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Index of first names

Major General John Douglas

 

 

 

 

 

John Douglas, 11th HussarsEnsign 61st Foot 18th July 1829
79th Highlanders 25th July 1829
Lieutenant 79th 25th Oct 1833
Captain 79th 11th May 1839
Captain 11th Light Dragoons 15th Nov 1839
Major 11th Hussars 24th Dec 1852
Lt-Col 11th H 20th July 1854
Colonel of the Army 20th June 1857
Half Pay 1859
Major General 6th March 1868
Died Aldershot 10th May 1871


John Douglas led the 11th Hussars in the Charge of the Light Brigade. He survived without serious wound. He had been brought into the regiment by Lord Cardigan and as such, was one of Cardigan's supporters to the extent that he acted as second to the Earl in the duel with Captain Harvey Tuckett on Wimbledon Common on 12th September 1840. Tuckett, a former officer of the 11th and a popular hero of Bhurtpore had infuriated Cardigan by writing letters to the Morning Chronicle criticising Cardigan's treatment of his officers. Douglas was sent round to see Tuckett and demand an apology. This failed so the duel was fought with the result that Tuckett was severely wounded. Cardigan was tried by a friendly judge for illegal duelling and wounding, and was ludicrously discharged. Captain Douglas was also tried as an accessory to attempted murder and also acquitted.

 

Born about 1810, in Glasgow, the son of Archibald Douglas and Anna McNeill, he married Rosa Maria Paget, daughter of Rt. Hon. Sir Arthur Paget and Lady Augusta Fane, on 10 March 1842.  He lived in Glenfinart, Argyllshire, Scotland, and died on 10 May 1871, without issue.

 

(Major General John Douglas, C.B., commanding the Cavalry Brigade at Aldershot, was found dead in his bed on the....)(Colonel Douglas died in bed in May 1871, commanding the Cavalry Brigade at Aldershot.)

 

 

 

 

Col. John Douglas and Trumpet Major Perkins

 

John Douglas, 11th HussarsTrumpet Major W. Perkins, 11th Hussars charged with the Light Brigade and had his horse killed under him, 25.10.1854; Perkins Was trumpeter to Colonel J. Douglas during the famous charge and is recorded as having sounded the rally before the 11th and the 4th Light Dragoons Charged the Russian Lancers.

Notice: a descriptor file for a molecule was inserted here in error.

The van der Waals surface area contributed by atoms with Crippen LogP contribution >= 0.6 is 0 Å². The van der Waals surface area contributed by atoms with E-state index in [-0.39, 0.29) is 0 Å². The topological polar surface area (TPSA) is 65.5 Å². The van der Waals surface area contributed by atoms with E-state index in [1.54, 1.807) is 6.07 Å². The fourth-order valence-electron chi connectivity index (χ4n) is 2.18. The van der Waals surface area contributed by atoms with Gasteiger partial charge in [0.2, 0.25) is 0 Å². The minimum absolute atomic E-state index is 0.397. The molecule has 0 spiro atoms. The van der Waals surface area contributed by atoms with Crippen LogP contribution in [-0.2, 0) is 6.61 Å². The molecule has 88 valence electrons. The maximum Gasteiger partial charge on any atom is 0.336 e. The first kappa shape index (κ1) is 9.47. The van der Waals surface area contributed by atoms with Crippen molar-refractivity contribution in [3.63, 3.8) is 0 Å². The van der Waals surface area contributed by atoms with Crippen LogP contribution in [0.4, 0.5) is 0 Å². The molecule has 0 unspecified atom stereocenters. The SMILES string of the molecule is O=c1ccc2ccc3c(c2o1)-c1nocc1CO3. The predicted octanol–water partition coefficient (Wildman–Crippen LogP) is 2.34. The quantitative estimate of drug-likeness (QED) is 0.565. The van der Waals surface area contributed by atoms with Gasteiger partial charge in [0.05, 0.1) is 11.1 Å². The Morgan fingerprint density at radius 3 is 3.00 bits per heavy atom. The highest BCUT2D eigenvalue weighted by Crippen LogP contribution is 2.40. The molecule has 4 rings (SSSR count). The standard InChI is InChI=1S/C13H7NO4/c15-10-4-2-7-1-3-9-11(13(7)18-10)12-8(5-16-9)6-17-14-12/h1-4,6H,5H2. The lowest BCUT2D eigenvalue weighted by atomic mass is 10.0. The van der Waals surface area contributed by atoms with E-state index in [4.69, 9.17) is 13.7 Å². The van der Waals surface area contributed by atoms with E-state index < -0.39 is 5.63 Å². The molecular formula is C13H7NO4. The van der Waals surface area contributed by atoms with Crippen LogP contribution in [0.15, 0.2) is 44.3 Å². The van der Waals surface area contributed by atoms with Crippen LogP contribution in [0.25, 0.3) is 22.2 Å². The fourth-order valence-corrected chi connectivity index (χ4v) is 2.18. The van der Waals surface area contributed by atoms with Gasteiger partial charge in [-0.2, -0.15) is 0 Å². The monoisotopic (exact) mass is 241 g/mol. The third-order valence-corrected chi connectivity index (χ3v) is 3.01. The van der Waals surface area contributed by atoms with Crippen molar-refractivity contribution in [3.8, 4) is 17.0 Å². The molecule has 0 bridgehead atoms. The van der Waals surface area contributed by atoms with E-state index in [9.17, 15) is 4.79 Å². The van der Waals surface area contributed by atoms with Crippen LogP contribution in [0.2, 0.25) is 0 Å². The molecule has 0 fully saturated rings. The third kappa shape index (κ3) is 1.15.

Trumpet Major William Perkins, born Maidstone, Kent; enlisted 11th Hussars, 1846; served in the Crimea with the Regiment and was one of three Trumpeters of the 11th Hussars who rode in the Charge of the Light Brigade, Perkins stated, 'I was a Trumpeter to Colonel Douglas and rode close to him in the charge and the retreat, until my horse was killed after passing the Lancers. When halted about 100 yards in right rear of the guns, I hear Colonel Douglas call out, 'What are we to do now Lord Paget?', he replied, 'Where is Lord Cardigan?' and galloped away. I never saw nor heard him again. The 11th alone pursued the Russian Hussars to the end of the valley. When surrounded, Colonel Douglas ordered us to rally on the 17th Lancers. I immediately sounded the rally. We were then close face to face with the Russian Cavalry. When engaged with the Lancers I saw Lieutenant Dunn [V.C.], with one stroke of his sword sever a Russian Lancer's head all but off' (A Victorian RSM, George Loy Smith refers). Lieutenant-Colonel Douglas led the Regiment in the Charge, and Perkins, as his Trumpeter, would have been party to the key events involving the Regiment during the charge to the guns and the retreat through the Russian Lancers, 'Shortly after the Light Brigade had climbed into their saddles and been ordered to advance, Colonel Douglas turned to address the men. In a firm loud voice he said: "Eleventh, attention. Now men, in all probability we shall meet the enemy today. When you do, don't cut but give them the point and they will never face you again." What was left of the 11th after they had reached the guns rallied behind Douglas and was then joined by the 4th Light Dragoons under Paget (there is some debate as to who took command). It was not long before they realised that the Russian Lancers were blocking their retreat, recognisable due to the pennons hanging from their lance heads. Douglas describes what happens next: "I saw in our rear two squadrons of Lancers drawn up. I instantly proclaimed, "They're the 17th, let us rally on them". At that very moment Lieutenant Roger Palmer rode up and said, "I beg your pardon, Colonel, that is not the 17th, that is the enemy" Well I exclaimed, "We must only retire and go through them". So with the 4th Light Dragoons we charged the Russian Lancers and got past them with few casualties" (Forgotten Heroes, The Charge of the Light Brigade, R. Dutton refers).